I was incredibly hyped when it was first announced that a Titans series is in development featuring Dick Grayson. This really is a great time to be a comic book fan. This would be number one on this list, except it has since been rumoured that the series will be reworked as Blackbirds, simply because all of the members have bird-themed names. If they planned on doing a Titans series, then they should do a Titans series. I doubt many will be interested in seeing the series become a coed version of the Birds of Prey (or simply a re-named version of Birds of Prey, since The New 52 version of the team had male members).
 

2. Gotham
 


Despite all of the hate Gotham has been getting from a lot of the Batman fanbase, Gotham has been met with consistently good ratings and positive reviews from critics. Gotham is a complete re-imagining of the Batman mythos, and a lot of people just don't accept that the series isn’t following the source material (among many other complaints). Much like Smallville, this is a series in which anything can happen, even though Bruce Wayne hasn't become Batman yet. Sal Maroni is killed before Harvey Dent is disfigured and while Batman is still a child, Harvey Dent already has split personality disorder and his future as Two-Face is already being teased, Edward Nygma is already on the verge of becoming the Riddler, certain characters have entirely different ages than in the comics, ETC. If you are going to enjoy this series, you can't walk into it with pre-conceived notions.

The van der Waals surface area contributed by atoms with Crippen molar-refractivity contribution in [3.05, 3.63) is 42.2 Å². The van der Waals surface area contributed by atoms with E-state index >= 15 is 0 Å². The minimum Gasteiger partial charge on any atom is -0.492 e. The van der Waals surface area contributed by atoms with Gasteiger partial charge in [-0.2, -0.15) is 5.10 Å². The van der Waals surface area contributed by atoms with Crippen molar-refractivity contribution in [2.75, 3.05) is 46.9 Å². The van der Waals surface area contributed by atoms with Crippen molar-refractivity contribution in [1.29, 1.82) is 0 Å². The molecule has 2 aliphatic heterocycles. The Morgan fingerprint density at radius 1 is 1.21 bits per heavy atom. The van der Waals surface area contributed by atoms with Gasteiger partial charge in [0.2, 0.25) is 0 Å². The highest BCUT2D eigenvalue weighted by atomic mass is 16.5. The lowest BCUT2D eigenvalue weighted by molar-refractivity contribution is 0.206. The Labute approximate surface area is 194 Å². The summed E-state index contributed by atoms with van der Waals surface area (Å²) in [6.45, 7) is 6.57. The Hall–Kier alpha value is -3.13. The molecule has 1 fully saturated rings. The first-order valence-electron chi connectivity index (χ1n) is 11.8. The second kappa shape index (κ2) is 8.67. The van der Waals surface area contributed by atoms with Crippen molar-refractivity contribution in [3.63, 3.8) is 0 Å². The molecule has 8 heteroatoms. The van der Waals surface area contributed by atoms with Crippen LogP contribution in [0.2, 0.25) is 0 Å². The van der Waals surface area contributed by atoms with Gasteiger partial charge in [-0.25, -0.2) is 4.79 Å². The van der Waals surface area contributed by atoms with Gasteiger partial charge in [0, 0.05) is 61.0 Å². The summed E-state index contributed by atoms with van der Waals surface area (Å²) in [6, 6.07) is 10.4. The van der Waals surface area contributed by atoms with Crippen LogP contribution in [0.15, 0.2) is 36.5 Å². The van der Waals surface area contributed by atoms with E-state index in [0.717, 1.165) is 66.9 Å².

Out of all of the comic-based television series, Gotham is the most unique. This series takes place in a very stylish, noir-ish, and timeless world that isn't like anything else on television. Say what you will about the changes from the source material, but the series' environment is probably the most accurate depiction of Gotham City to date. I also appreciate some the inventive new interpretations of familiar characters that the series provides. The best would have to be Robin Lord Taylor's younger portrayal of the Penguin, but he is far from the only one. We also see a Hannibal Lecter-eque version of the Electrocutioner, the Dollmaker is portrayed as a mad scientist straight out of a 1940s horror film, renamed Dr. Dulmacher (probably a commentary on super-villain real names in comic books, which often resemble the villain's moniker), the early Red Hood gang takes its inspiration from Robin Hood, Mr. Zsasz is now a hitman for the mob, ETC.